Low-Code vs Custom Development: What Are the Real Differences
Gartner forecasts that 65% of all app development will be low-code by 2024. If they get that right, what it might mean is that custom software development will still be in place, although overrun by low-code in many cases and scenarios.
What does the choice of a development method depend on? Or, in other words, what are the differences between the two? This article compares the low-code and traditional development approaches against a number of most crucial criteria.
Speed of development
An average custom software development project can take 4-9 months until it goes through the stages of technical analysis, prototyping, development, testing, and implementation. The duration of a project can change significantly depending on the product requirements and the size of the IT team, but even in the fastest scenario, it’s always a matter of months.
The low-code approach allows for much faster progress – general design and further customization might take a few days to a few weeks. This is possible due to building software from predefined modules, or blocks, rather than coding them from scratch. Therefore, the shortened development time is one of the major benefits of no-code and low-code solutions.
With manual coding, you can build virtually any feature and realize any integration you need – the only limitations are your time and financial capabilities. Moreover, when developing a custom app using the traditional approach, you enjoy full flexibility in choosing the technology stack, tools, hosting, and APIs. You just pick whatever works best to meet your functional requirements.
Low-code solutions allow for greater flexibility as compared to no-code solutions, but still, there are certain limitations you need to take into account. For example, when customizing your low-code application, you will most probably have to deal with some intrinsic restrictions, even if you change the code with the help of a professional developer. You might also have trouble integrating your app with other tools that are not supported by the solution provider (this, however, can often be solved by some additional coding.)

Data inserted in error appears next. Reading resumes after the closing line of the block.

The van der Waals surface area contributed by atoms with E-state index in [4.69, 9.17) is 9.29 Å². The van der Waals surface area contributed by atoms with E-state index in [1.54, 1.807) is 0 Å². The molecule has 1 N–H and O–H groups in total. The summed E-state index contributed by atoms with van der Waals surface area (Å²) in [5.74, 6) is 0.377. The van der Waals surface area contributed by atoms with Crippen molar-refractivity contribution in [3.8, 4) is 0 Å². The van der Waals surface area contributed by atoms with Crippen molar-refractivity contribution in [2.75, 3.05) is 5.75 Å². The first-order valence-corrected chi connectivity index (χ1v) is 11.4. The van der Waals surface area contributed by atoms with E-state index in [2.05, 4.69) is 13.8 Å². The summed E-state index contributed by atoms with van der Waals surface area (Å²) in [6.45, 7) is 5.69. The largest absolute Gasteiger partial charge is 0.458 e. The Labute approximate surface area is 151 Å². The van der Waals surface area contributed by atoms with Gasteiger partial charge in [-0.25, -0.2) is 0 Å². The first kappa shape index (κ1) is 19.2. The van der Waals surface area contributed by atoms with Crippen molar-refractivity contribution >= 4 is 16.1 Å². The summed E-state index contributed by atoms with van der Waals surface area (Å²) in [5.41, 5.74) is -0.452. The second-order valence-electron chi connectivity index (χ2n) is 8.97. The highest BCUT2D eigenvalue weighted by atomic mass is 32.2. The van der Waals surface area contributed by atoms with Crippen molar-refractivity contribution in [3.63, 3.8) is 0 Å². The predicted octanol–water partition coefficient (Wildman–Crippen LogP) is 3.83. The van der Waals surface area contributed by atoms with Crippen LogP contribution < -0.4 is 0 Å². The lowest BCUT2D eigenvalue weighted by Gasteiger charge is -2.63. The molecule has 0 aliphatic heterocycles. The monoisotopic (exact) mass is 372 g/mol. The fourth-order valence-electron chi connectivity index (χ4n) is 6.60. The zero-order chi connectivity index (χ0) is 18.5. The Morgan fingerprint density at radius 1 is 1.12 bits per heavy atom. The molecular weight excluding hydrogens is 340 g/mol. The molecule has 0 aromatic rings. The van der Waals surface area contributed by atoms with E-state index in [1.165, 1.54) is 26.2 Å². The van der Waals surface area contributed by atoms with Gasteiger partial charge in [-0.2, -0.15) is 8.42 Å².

Creating a custom app requires an entire team of qualified software engineers, QA engineers, UX designers, project managers and other specialists. The chances that you can build a properly functioning application with the help of only one tech specialist, are close to zero. Coding is not an easy skill to master, and it’s paid correspondingly.
Quite the contrary, low-code solutions are designed that way so that you can begin using them with little or no technical background. The low-code approach minimizes the complexity of creating apps and ensuring their security and scalability. Therefore, it’s often viewed as an optimal choice for building MVPs or apps solving common issues like making orders, processing requests, automating processes, etc.
One of the obvious benefits of the traditional approach to software development is your complete control over all aspects of the system that you’re creating. With custom coding, you don’t completely depend on third-party solutions. Even if you’re using some external frameworks or libraries, the final product itself is your own development which you can protect and sell as a proprietary tool.
Although there’s less flexibility with low-code solutions, you’re still able to create fully functional applications on the basis of the provided technology and predefined modules. Whether the source code of the final product can be downloaded and moved to another hosting or platform varies depending on the provider.
Cost of development
According to Soltech, most custom software projects cost between $40,000 and $250,000. Of course, the final cost might change depending on the project scope and requirements, but it usually ends up being an expensive affair, mainly due to the project team size and duration.
When using low-code solutions, you only pay for the access to the service, which is much cheaper than a full-fledged development process. In some cases, you might also need the help of a qualified software developer to make the adjustments or integrations. However, these expenses are nothing compared to those incurred on a traditional custom development project.
The low code development approach allows you to create apps faster and within smaller budgets as compared to traditional custom development. However, it’s not as flexible when it comes to building complex systems and proprietary tools.
There are pros and cons to each of the approaches, and, in the final count, it largely depends on the company’s needs and capabilities as well as the project specifics, whether you choose low-code or custom development.